Only three months after NASA's Messenger spacecraft became the first to orbit the planet Mercury, scientists are already tossing out some long-held ideas about the place, and wondering at some surprising and unexpected discoveries.
"In many cases, a lot of our original ideas about Mercury were just plain wrong," said Larry Nittler, a Messenger scientist from the Carnegie Institution of Washington.
Among the surprises from the Maryland-run mission:
• Mercury has unexpectedly high abundances of potassium and thorium — elements that scientists thought would have evaporated as the planet formed so close to the young sun. Now they'll need a new theory of how (and where) Mercury formed.
• Laser altimeter measurements appear to confirm that Mercury has polar craters deep enough to be permanently shadowed, supporting the astonishing notion that the planet nearest the sun may host even more water ice than Earth's moon.
• New measurements have revealed that Mercury's magnetic field is asymmetrical. Its magnetic equator rings the planet 20 percent north of its geographical equator. Scientists now have to figure out why.
Somewhere in the puzzle of Mercury there are answers to questions about the origins of all the rocky, "terrestrial" planets from Mercury to Mars, but especially about Earth and the life that has evolved here.
"Mercury is that end-member of the terrestrial planets that tells us something about the inner part of the solar nebula, and about how the planets formed," said Ralph McNutt Jr., Messenger project scientist at a news conference Thursday in Washington for the release of the latest Messenger findings.
"Mercury really has been a surprise," he said. But that's what the mission is all about. "The reason we're doing it is because you learn something by going to places you haven't been before."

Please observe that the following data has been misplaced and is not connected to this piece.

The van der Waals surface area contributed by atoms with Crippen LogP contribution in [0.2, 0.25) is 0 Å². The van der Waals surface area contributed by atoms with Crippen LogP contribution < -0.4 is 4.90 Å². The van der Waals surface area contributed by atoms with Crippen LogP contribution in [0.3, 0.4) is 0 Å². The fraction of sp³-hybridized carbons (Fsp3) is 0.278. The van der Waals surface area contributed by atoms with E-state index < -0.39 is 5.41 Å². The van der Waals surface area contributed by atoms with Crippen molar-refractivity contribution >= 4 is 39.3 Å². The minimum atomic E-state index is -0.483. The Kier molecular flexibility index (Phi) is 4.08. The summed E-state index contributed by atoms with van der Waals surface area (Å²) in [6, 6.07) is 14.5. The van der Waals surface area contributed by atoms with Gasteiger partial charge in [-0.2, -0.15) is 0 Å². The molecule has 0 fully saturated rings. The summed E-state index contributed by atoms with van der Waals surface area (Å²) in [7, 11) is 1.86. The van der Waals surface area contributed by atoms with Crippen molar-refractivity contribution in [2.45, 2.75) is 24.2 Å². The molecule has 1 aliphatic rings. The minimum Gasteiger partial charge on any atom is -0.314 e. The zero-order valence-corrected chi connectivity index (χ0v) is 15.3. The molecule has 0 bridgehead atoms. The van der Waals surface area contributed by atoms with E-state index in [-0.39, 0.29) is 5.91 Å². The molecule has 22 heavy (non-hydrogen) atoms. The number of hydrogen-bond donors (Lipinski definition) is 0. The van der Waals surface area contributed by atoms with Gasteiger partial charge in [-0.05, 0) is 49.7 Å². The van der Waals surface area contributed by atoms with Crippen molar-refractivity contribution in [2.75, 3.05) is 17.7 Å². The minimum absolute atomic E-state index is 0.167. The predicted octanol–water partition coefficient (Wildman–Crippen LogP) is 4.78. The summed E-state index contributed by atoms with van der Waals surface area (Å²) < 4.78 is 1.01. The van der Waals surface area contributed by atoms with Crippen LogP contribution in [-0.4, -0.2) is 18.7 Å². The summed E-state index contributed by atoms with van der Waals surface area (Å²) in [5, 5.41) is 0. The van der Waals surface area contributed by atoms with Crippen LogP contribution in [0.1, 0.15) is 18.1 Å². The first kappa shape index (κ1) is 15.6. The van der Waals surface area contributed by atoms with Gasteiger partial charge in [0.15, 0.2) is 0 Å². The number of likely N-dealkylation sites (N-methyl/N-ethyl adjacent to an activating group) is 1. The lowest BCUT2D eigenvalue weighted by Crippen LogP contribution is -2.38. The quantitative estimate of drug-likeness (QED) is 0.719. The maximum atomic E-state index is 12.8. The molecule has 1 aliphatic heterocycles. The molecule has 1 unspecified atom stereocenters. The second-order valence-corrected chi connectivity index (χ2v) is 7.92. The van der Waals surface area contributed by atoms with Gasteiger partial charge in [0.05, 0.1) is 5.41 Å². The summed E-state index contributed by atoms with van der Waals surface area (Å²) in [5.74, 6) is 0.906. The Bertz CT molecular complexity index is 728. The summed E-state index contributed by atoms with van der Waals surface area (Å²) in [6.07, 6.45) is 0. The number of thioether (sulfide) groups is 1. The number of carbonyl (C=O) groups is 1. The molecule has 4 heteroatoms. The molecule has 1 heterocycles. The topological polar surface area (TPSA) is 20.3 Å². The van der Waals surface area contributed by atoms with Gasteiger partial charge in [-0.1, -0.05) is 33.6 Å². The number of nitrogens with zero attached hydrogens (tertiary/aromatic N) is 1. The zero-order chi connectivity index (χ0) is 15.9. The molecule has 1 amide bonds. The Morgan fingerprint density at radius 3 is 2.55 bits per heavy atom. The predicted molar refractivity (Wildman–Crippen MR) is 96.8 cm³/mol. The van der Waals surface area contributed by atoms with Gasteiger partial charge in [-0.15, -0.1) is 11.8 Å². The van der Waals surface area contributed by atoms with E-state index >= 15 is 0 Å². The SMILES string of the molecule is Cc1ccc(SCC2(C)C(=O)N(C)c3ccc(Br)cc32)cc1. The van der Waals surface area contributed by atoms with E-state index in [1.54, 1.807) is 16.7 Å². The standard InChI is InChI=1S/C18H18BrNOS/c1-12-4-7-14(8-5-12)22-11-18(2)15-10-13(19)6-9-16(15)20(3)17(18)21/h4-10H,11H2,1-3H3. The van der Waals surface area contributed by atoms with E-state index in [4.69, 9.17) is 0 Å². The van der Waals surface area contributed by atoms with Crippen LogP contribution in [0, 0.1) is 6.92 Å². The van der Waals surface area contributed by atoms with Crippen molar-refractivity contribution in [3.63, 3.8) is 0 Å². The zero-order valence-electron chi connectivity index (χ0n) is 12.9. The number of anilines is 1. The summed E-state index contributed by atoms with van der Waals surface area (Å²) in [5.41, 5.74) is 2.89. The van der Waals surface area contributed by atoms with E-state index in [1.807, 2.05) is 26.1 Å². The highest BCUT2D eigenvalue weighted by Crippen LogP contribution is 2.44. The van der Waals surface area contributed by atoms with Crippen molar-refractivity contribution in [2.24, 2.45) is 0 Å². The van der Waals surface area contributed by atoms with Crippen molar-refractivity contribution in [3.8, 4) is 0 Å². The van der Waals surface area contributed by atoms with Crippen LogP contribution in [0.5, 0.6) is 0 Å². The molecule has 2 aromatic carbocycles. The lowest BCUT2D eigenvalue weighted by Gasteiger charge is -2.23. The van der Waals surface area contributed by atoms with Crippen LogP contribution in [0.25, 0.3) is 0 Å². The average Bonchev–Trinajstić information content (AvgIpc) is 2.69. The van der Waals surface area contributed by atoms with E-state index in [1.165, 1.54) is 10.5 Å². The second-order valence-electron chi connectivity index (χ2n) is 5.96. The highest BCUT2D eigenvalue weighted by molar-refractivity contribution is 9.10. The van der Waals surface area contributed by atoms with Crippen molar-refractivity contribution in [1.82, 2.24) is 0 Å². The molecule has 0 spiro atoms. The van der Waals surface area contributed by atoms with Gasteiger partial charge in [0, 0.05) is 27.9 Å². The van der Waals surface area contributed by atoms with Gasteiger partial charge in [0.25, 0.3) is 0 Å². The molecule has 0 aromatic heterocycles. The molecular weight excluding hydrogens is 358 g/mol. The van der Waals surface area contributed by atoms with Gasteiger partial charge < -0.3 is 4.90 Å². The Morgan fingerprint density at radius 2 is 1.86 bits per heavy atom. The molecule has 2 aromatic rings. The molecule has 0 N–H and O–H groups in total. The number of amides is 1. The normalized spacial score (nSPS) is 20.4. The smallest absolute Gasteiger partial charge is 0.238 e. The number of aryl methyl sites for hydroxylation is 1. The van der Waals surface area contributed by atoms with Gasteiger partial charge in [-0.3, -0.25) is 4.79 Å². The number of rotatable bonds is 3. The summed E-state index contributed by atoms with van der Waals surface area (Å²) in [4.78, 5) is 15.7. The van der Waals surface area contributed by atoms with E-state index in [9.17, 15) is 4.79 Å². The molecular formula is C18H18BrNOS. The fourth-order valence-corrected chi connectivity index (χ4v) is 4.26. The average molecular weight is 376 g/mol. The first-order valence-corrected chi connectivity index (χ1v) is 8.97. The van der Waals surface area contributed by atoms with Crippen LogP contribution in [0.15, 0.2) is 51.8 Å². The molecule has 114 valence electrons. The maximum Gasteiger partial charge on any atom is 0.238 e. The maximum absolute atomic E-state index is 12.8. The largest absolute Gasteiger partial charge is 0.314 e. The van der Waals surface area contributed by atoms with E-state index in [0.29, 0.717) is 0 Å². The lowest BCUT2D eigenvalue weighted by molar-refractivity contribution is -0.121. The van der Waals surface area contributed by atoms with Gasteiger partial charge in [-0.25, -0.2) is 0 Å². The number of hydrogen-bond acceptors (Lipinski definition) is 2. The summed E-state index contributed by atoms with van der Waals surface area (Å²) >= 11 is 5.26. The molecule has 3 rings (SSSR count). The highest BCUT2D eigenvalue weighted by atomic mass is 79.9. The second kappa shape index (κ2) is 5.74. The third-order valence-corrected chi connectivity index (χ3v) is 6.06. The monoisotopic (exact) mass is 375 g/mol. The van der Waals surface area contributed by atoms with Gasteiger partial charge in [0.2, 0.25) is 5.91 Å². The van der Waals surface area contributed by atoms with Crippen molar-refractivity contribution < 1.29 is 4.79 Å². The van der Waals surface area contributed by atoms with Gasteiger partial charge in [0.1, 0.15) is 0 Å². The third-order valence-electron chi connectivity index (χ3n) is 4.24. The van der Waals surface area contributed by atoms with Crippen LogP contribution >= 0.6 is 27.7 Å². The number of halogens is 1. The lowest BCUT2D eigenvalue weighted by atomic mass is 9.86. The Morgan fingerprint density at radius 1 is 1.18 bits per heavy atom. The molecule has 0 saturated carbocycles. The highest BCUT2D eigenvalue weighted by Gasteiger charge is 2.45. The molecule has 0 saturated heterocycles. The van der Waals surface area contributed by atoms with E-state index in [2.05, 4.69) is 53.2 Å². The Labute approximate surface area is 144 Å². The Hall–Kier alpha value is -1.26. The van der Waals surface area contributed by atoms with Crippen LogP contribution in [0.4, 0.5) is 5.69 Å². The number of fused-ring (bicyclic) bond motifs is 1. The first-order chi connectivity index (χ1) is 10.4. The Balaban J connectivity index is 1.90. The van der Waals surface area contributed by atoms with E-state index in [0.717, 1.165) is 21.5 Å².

Messenger was built, and is being managed, by scientists and engineers at the Johns Hopkins University Applied Physics Lab near Laurel. It is the first spacecraft to reach Mercury since Mariner 10 in 1975, and in March, after fly-bys in 2008 and 2009, became the first to orbit the planet.
It has now completed a quarter of the yearlong orbital phase of its $446 million mission. It's working beautifully so far, said Sean Solomon of the Carnegie Institution of Washington, the mission's principal investigator.
Only this week, he said, Messenger survived Mercury's first "perihelion," or closest approach to the sun, since entering orbit. It also logged one Mercury year in orbit and came back on line after passing behind the sun and out of communication with Earth. And Messenger successfully made its first orbital correction maneuver and flew within 120 miles of the planet's surface.
Its cameras have sent 20,000 scientific images in higher resolution than ever before. "We are confirming a few theories," Solomon said. "Many are being cast into the dustbin of science."
APL scientist Brett Denevi said images of Mercury's north pole have revealed a smooth lava field half the size of the United States, more evidence of early volcanic activity on Mercury that raises questions about current theories of the planet's evolution.
"The smooth plains are compositionally distinct from their surroundings," Denevi said. "We don't yet know their composition."
Data from the spacecraft's X-ray and gamma-ray spectrometers show unexpected abundances of volatile elements that some theorists said should have been driven off if Mercury formed near the young sun.
That has ruled out theories that Mercury formed much like Earth, except for its proximity to the sun. Another theory had Mercury forming from a particular class of metal-rich asteroids. That one, too, is now "not in agreement with our observations," Solomon said.
There is also an idea that Mercury formed like Earth but was struck by another planet in a collision that blew away its crust and part of its mantle. "At this stage we cannot rule out this model," Solomon said.
But "there will probably be many more models devised before we have an answer on this," he said.